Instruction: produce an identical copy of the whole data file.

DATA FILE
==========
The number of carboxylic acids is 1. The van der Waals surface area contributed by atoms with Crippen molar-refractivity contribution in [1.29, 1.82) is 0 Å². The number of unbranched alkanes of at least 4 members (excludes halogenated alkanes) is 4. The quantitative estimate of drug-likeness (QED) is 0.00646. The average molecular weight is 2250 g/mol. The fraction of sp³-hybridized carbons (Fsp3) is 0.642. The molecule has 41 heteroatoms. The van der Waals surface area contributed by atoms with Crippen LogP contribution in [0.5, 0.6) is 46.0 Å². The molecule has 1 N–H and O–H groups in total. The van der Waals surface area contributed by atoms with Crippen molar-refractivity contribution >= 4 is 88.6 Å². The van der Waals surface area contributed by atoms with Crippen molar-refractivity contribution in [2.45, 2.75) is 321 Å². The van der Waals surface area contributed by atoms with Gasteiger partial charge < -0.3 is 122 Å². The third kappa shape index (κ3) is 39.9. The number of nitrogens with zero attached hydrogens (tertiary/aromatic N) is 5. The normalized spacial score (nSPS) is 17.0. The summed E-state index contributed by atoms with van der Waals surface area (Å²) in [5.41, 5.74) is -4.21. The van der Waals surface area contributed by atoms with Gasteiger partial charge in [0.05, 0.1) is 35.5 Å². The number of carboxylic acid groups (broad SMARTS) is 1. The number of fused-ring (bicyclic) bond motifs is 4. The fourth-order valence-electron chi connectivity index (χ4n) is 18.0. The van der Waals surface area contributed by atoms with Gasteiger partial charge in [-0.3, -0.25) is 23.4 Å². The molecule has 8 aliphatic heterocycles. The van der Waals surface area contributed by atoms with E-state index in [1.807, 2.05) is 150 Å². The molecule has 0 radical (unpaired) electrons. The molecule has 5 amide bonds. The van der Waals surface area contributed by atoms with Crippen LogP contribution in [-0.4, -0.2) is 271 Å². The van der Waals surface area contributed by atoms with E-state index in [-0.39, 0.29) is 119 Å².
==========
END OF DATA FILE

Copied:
The number of carboxylic acids is 1. The van der Waals surface area contributed by atoms with Crippen molar-refractivity contribution in [1.29, 1.82) is 0 Å². The number of unbranched alkanes of at least 4 members (excludes halogenated alkanes) is 4. The quantitative estimate of drug-likeness (QED) is 0.00646. The average molecular weight is 2250 g/mol. The fraction of sp³-hybridized carbons (Fsp3) is 0.642. The molecule has 41 heteroatoms. The van der Waals surface area contributed by atoms with Crippen LogP contribution in [0.5, 0.6) is 46.0 Å². The molecule has 1 N–H and O–H groups in total. The van der Waals surface area contributed by atoms with Crippen molar-refractivity contribution >= 4 is 88.6 Å². The van der Waals surface area contributed by atoms with Crippen molar-refractivity contribution in [2.45, 2.75) is 321 Å². The van der Waals surface area contributed by atoms with Gasteiger partial charge < -0.3 is 122 Å². The third kappa shape index (κ3) is 39.9. The number of nitrogens with zero attached hydrogens (tertiary/aromatic N) is 5. The normalized spacial score (nSPS) is 17.0. The summed E-state index contributed by atoms with van der Waals surface area (Å²) in [5.41, 5.74) is -4.21. The van der Waals surface area contributed by atoms with Gasteiger partial charge in [0.05, 0.1) is 35.5 Å². The number of carboxylic acid groups (broad SMARTS) is 1. The number of fused-ring (bicyclic) bond motifs is 4. The fourth-order valence-electron chi connectivity index (χ4n) is 18.0. The van der Waals surface area contributed by atoms with Gasteiger partial charge in [-0.3, -0.25) is 23.4 Å². The molecule has 8 aliphatic heterocycles. The van der Waals surface area contributed by atoms with E-state index in [1.807, 2.05) is 150 Å². The molecule has 0 radical (unpaired) electrons. The molecule has 5 amide bonds. The van der Waals surface area contributed by atoms with Crippen LogP contribution in [-0.4, -0.2) is 271 Å². The van der Waals surface area contributed by atoms with E-state index in [-0.39, 0.29) is 119 Å².